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Immunol Cell Biol. 2003 Apr;81(2):137-43.

Macrophage migration inhibitory factor exhibits a pronounced circadian rhythm relevant to its role as a glucocorticoid counter-regulator.

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  • 1Autoimmunity Research Unit, The Canberra Hospital, John Curtin School of Medical Research, Australian National University, Canberra, Australia. nikola.petrovsky@anu.edu.au

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  • Immunol Cell Biol. 2003 Oct;81(5):413.

Abstract

In humans, maximal expression of T helper 1 cytokines coincide with the nocturnal nadir of plasma cortisol, whereas T helper 2 cytokine responses are dominant during day-time. The pro-inflammatory cytokine, macrophage migration inhibitory factor counter-regulates glucocorticoid-mediated immune suppression. To determine the relationship between cortisol and macrophage migration inhibitory factor, healthy volunteers had blood drawn hourly for 24 h for measurement of plasma cortisol and basal- and stimulated-macrophage migration inhibitory factor. Similar to cortisol, macrophage migration inhibitory factor peaked during the late morning whereas interferon-gamma, tumour necrosis factor-alpha, interleukin-1 and interleukin-12 demonstrated a nocturnal peak. After oral cortisone, plasma macrophage migration inhibitory factor rose 2-4-fold, whereas the other cytokines decreased. There was no correlation between cortisol during the insulin tolerance test and plasma macrophage migration inhibitory factor. The late morning peak of macrophage migration inhibitory factor, by antagonizing cortisol-mediated pro-inflammatory cytokine suppression may prolong the duration of early morning inflammation. These observations explain the beneficial role of macrophage migration inhibitory factor neutralization in models of inflammatory arthritis.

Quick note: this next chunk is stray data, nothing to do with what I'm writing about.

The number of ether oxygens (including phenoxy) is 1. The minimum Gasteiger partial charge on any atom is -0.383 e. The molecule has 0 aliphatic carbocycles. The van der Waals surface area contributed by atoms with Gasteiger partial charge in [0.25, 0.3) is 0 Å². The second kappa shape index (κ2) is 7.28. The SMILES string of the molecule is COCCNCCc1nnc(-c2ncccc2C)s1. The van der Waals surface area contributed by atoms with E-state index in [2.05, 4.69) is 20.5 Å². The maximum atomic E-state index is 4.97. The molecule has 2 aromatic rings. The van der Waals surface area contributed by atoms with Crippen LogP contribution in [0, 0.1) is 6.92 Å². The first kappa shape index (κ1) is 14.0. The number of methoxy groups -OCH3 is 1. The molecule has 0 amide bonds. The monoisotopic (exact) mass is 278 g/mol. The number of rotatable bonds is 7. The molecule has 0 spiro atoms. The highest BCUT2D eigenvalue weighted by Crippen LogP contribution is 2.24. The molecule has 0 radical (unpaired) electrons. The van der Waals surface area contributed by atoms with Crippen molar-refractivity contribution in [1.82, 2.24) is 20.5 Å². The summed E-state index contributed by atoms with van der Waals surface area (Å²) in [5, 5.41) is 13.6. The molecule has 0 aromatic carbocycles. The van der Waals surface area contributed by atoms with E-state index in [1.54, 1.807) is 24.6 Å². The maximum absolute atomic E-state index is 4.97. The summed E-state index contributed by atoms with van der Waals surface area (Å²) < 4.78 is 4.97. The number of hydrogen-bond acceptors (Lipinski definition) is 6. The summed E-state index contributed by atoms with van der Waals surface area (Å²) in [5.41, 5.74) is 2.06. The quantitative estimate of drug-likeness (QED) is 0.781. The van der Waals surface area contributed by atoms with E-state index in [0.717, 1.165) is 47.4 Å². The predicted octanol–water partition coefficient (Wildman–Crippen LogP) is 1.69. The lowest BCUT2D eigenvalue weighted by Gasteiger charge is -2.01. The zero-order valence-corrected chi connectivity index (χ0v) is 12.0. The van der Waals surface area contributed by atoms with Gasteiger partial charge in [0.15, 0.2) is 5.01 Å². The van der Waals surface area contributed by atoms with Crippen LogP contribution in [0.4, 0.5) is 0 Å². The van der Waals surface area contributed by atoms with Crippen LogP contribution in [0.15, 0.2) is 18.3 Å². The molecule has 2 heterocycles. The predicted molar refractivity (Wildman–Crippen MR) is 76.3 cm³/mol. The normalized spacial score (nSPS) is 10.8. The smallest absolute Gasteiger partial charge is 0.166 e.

PMID:
12631237
[PubMed - indexed for MEDLINE]
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